These school tax proposals are on Genesee County’s November ballot

GENESEE COUNTY, MI — Some Genesee County voters will decide the fate of local school tax proposals in the November general election.

Proposals include a $55-million bond for Linden Community Schools and an operating millage renewal and sinking fund millage extension for Flushing Community Schools.

Linden Community Schools’ $55 million bond proposal

The Linden School Board originally voted to place the 25-year, $55-million bond on the May ballot, but the novel coronavirus pandemic prompted it to reschedule for the Tuesday, Nov. 3 ballot.

No changes have been made to the original proposal, and the net tax rate increase for residents remains at 1 mill. To reduce overall bond interest costs, the bonds will be sold in three series, district officials said.

If passed, the funds would go toward student safety and security, expanding and enhancing instructional spaces, remodeling, upgrading and constructing school facilities and upgrading technology, according to the district.

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Education tax back on November ballot

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A proposal to raise taxes on the state’s wealthiest earners and boost spending on Arizona’s public schools is back on the November ballot, the Arizona Supreme Court has ruled.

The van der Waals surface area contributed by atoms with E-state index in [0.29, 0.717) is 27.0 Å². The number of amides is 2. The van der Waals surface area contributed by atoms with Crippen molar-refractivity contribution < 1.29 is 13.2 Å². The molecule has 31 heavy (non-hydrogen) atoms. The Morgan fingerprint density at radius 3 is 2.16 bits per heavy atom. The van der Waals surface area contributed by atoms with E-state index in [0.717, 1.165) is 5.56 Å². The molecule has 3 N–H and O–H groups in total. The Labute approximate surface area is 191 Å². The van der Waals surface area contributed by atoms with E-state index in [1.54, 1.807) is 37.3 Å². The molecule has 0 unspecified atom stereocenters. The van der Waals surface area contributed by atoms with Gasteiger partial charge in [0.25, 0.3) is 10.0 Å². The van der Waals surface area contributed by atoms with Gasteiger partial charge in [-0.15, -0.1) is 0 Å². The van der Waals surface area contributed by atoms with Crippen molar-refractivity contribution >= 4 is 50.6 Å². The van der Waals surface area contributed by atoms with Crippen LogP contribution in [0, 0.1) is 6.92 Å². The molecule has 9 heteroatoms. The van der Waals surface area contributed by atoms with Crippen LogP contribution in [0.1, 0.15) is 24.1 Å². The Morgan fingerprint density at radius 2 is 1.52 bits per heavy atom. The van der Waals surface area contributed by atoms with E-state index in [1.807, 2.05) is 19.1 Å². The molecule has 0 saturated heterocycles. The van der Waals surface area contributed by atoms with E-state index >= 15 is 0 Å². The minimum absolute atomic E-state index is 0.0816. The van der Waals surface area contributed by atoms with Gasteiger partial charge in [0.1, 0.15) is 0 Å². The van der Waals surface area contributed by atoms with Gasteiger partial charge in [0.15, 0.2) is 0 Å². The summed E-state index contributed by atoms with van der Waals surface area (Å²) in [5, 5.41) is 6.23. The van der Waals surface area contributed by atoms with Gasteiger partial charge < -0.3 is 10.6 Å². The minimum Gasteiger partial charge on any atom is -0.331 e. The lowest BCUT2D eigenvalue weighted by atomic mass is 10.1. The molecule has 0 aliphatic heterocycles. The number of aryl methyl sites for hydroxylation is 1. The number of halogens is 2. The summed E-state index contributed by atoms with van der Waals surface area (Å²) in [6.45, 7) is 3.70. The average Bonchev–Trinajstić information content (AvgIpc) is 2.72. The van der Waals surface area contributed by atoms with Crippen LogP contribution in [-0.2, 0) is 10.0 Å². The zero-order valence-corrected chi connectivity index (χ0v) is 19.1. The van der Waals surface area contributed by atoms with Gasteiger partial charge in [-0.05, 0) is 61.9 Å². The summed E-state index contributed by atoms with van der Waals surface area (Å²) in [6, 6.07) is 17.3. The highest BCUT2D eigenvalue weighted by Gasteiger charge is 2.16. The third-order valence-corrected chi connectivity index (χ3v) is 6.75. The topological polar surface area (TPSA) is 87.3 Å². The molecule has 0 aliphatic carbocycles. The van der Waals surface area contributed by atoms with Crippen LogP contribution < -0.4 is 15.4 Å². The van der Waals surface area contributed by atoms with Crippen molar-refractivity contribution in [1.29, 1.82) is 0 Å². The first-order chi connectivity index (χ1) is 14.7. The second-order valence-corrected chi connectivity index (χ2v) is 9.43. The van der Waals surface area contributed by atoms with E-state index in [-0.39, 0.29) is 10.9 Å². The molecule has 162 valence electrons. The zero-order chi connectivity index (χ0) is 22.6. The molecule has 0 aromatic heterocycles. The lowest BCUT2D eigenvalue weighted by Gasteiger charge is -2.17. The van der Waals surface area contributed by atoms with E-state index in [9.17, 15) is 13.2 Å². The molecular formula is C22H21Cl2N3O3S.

The court wrote in its unanimous order that Invest in Education’s 100-word description “did not create a significant danger of confusion or unfairness,” reversing a Maricopa County Superior Court judge’s ruling that would have kicked the measure off the ballot.

Advocates who have long championed #InvestInEd celebrated on Wednesday. Rebecca Gau, executive director of Stand for Children, said the decision was “great news” for Arizona. 

“We need to inject funding into education,” she said. “Both now and when the pandemic is over.” 

The Arizona Chamber of Commerce-backed committee challenging #InvestInEd’s spot on the ballot, which had argued the measure’s synopsis was misleading to voters, rebuked the state high court’s decision. 

“Arizona deserves

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TISD school board to consider tax rate Monday night | News

Temple Independent School District trustees will vote to approve a proposed tax rate of about $1.28 per $100, during Monday night’s meeting.

Temple ISD had a tax rate of about $1.35 per $100 for the 2019-20 academic school year, while the 2018-19 tax rate was set around $1.40.

“We’re glad that we’re able to bring a rate lower than what we proposed back in June when we adopted the budget (of $115.9 million),” Kent Boyd, Temple ISD’s assistant superintendent of finance and operations, said. “We had posted a maximum rate of $1.34, but in reality, it’s going to be about $1.28.”

Although Temple ISD’s tax rate has continued to decrease, it does not mean residents will see lower chargers when reviewing their tax bills. But Superintendent Bobby Ott said his district was diligent and mindful when developing the proposed tax rate.

“We always want to be sensitive to the taxpayers